Francisella tularensis, a gram-negative facultative intracellular bacterial pathogen, is the causative agent of tularemia and able to infect many mammalian species, including humans. Because of its ability to cause a lethal infection, low infectious dose, and aerosolizable nature, F. tularensis subspecies tularensis is considered a potential biowarfare agent. Due to its in vitro efficacy, ciprofloxacin is one of the antibiotics recommended for post-exposure prophylaxis of tularemia. In order to identify therapeutics that will be efficacious against infections caused by drug resistant select-agents and to better understand the threat, we sought to characterize an existing ciprofloxacin resistant (CipR) mutant in the Schu S4 strain of F. tularensis by determining its phenotypic characteristics and sequencing the chromosome to identify additional genetic alterations that may have occurred during the selection process. In addition to the previously described genetic alterations, the sequence of the CipR mutant strain revealed several additional mutations. Of particular interest was a frameshift mutation within kdsD which encodes for an enzyme necessary for the production of 3-Deoxy-D-manno-Octulosonic Acid (KDO), an integral component of the lipopolysaccharide (LPS). A kdsD mutant was constructed in the Schu S4 strain. Although it was not resistant to ciprofloxacin, the kdsD mutant shared many phenotypic characteristics with the CipR mutant, including growth defects under different conditions, sensitivity to hydrophobic agents, altered LPS profiles, and attenuation in multiple models of murine tularemia. This study demonstrates that the KdsD enzyme is essential for Francisella virulence and may be an attractive therapeutic target for developing novel medical countermeasures.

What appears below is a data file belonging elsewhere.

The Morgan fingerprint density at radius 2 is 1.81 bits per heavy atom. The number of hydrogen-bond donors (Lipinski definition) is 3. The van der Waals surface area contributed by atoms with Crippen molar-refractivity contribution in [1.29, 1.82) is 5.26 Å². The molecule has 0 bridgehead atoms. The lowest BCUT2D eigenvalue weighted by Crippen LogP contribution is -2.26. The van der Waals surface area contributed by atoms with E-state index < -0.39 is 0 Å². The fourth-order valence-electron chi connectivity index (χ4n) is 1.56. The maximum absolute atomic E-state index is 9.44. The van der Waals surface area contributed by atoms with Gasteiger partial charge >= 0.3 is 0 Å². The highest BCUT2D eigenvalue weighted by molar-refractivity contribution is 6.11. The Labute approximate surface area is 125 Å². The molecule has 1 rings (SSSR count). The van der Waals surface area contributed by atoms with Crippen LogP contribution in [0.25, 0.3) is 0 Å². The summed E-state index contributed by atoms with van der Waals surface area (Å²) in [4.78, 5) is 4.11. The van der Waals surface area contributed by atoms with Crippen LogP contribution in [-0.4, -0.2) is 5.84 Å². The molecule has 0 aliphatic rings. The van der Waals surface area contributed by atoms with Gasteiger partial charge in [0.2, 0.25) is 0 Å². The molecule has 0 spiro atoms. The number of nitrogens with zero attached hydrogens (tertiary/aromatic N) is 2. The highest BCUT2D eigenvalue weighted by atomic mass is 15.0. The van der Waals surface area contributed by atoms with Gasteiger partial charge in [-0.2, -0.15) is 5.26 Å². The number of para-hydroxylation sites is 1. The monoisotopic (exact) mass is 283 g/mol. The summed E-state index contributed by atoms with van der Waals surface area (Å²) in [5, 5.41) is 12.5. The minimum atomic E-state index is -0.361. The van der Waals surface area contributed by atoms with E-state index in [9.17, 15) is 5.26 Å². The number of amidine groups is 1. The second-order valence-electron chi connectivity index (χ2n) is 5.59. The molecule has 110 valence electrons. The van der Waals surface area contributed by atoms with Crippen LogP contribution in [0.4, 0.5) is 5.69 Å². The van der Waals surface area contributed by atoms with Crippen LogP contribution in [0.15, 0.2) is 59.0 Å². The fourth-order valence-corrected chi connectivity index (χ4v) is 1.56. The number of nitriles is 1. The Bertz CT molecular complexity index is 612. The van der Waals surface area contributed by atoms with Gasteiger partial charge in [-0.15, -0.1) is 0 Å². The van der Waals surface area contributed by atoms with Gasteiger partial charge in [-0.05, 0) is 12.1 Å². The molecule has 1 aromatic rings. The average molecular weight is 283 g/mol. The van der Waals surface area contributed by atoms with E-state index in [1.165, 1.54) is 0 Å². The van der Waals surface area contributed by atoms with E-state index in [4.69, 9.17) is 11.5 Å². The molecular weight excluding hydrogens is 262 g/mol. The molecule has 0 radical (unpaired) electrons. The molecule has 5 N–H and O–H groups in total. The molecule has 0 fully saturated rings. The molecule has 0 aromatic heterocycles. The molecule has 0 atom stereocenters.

July 7, 2019  |  

Complete genome sequence and comparative genomics of the probiotic yeast Saccharomyces boulardii.

The probiotic yeast, Saccharomyces boulardii (Sb) is known to be effective against many gastrointestinal disorders and antibiotic-associated diarrhea. To understand molecular basis of probiotic-properties ascribed to Sb we determined the complete genomes of two strains of Sb i.e. Biocodex and unique28 and the draft genomes for three other Sb strains that are marketed as probiotics in India. We compared these genomes with 145 strains of S. cerevisiae (Sc) to understand genome-level similarities and differences between these yeasts. A distinctive feature of Sb from other Sc is absence of Ty elements Ty1, Ty3, Ty4 and associated LTR. However, we could identify complete Ty2 and Ty5 elements in Sb. The genes for hexose transporters HXT11 and HXT9, and asparagine-utilization are absent in all Sb strains. We find differences in repeat periods and copy numbers of repeats in flocculin genes that are likely related to the differential adhesion of Sb as compared to Sc. Core-proteome based taxonomy places Sb strains along with wine strains of Sc. We find the introgression of five genes from Z. bailii into the chromosome IV of Sb and wine strains of Sc. Intriguingly, genes involved in conferring known probiotic properties to Sb are conserved in most Sc strains.

July 7, 2019  |  

Genome sequence of Plasmopara viticola and insight into the pathogenic mechanism.